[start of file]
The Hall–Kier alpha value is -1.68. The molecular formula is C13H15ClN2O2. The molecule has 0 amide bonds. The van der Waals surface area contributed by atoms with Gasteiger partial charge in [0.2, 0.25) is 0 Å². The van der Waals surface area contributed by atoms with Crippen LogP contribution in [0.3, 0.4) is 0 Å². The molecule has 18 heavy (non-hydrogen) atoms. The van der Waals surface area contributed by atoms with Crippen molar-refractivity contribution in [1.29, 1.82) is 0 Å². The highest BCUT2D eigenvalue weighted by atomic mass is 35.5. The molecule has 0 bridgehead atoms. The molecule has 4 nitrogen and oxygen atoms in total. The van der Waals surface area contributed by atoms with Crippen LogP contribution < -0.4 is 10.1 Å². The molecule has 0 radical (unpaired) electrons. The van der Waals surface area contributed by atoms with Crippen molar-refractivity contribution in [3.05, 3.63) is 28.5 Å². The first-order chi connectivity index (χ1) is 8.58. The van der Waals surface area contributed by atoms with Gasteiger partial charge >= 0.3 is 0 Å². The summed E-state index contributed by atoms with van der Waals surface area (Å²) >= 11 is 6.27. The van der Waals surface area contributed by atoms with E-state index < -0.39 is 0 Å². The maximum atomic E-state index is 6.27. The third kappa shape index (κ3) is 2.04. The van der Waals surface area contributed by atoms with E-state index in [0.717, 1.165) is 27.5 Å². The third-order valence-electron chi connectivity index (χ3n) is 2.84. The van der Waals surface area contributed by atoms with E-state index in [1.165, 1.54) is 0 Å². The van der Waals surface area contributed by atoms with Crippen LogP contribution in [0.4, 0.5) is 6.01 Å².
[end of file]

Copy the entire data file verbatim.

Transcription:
The Hall–Kier alpha value is -1.68. The molecular formula is C13H15ClN2O2. The molecule has 0 amide bonds. The van der Waals surface area contributed by atoms with Gasteiger partial charge in [0.2, 0.25) is 0 Å². The van der Waals surface area contributed by atoms with Crippen LogP contribution in [0.3, 0.4) is 0 Å². The molecule has 18 heavy (non-hydrogen) atoms. The van der Waals surface area contributed by atoms with Crippen molar-refractivity contribution in [1.29, 1.82) is 0 Å². The highest BCUT2D eigenvalue weighted by atomic mass is 35.5. The molecule has 0 bridgehead atoms. The molecule has 4 nitrogen and oxygen atoms in total. The van der Waals surface area contributed by atoms with Crippen LogP contribution < -0.4 is 10.1 Å². The molecule has 0 radical (unpaired) electrons. The van der Waals surface area contributed by atoms with Crippen molar-refractivity contribution in [3.05, 3.63) is 28.5 Å². The first-order chi connectivity index (χ1) is 8.58. The van der Waals surface area contributed by atoms with Gasteiger partial charge >= 0.3 is 0 Å². The summed E-state index contributed by atoms with van der Waals surface area (Å²) >= 11 is 6.27. The van der Waals surface area contributed by atoms with E-state index < -0.39 is 0 Å². The maximum atomic E-state index is 6.27. The third kappa shape index (κ3) is 2.04. The van der Waals surface area contributed by atoms with E-state index in [0.717, 1.165) is 27.5 Å². The third-order valence-electron chi connectivity index (χ3n) is 2.84. The van der Waals surface area contributed by atoms with E-state index in [1.165, 1.54) is 0 Å². The van der Waals surface area contributed by atoms with Crippen LogP contribution in [0.4, 0.5) is 6.01 Å².